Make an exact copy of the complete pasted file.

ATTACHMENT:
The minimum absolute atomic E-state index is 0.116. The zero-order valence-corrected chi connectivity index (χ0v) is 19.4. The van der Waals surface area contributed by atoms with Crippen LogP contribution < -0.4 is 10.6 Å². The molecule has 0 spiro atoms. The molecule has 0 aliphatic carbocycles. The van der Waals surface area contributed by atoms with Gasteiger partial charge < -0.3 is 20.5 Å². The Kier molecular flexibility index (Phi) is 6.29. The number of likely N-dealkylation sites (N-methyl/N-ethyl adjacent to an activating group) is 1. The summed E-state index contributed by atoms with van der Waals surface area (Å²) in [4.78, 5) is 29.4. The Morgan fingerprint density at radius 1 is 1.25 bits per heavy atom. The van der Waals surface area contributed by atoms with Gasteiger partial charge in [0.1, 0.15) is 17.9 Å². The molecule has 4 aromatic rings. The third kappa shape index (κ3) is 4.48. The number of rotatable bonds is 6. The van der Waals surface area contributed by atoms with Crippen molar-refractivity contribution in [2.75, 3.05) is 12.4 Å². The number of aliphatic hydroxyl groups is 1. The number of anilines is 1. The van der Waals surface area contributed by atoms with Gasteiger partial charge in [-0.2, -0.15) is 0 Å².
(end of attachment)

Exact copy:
The minimum absolute atomic E-state index is 0.116. The zero-order valence-corrected chi connectivity index (χ0v) is 19.4. The van der Waals surface area contributed by atoms with Crippen LogP contribution < -0.4 is 10.6 Å². The molecule has 0 spiro atoms. The molecule has 0 aliphatic carbocycles. The van der Waals surface area contributed by atoms with Gasteiger partial charge < -0.3 is 20.5 Å². The Kier molecular flexibility index (Phi) is 6.29. The number of likely N-dealkylation sites (N-methyl/N-ethyl adjacent to an activating group) is 1. The summed E-state index contributed by atoms with van der Waals surface area (Å²) in [4.78, 5) is 29.4. The Morgan fingerprint density at radius 1 is 1.25 bits per heavy atom. The van der Waals surface area contributed by atoms with Gasteiger partial charge in [0.1, 0.15) is 17.9 Å². The molecule has 4 aromatic rings. The third kappa shape index (κ3) is 4.48. The number of rotatable bonds is 6. The van der Waals surface area contributed by atoms with Crippen molar-refractivity contribution in [2.75, 3.05) is 12.4 Å². The number of aliphatic hydroxyl groups is 1. The number of anilines is 1. The van der Waals surface area contributed by atoms with Gasteiger partial charge in [-0.2, -0.15) is 0 Å².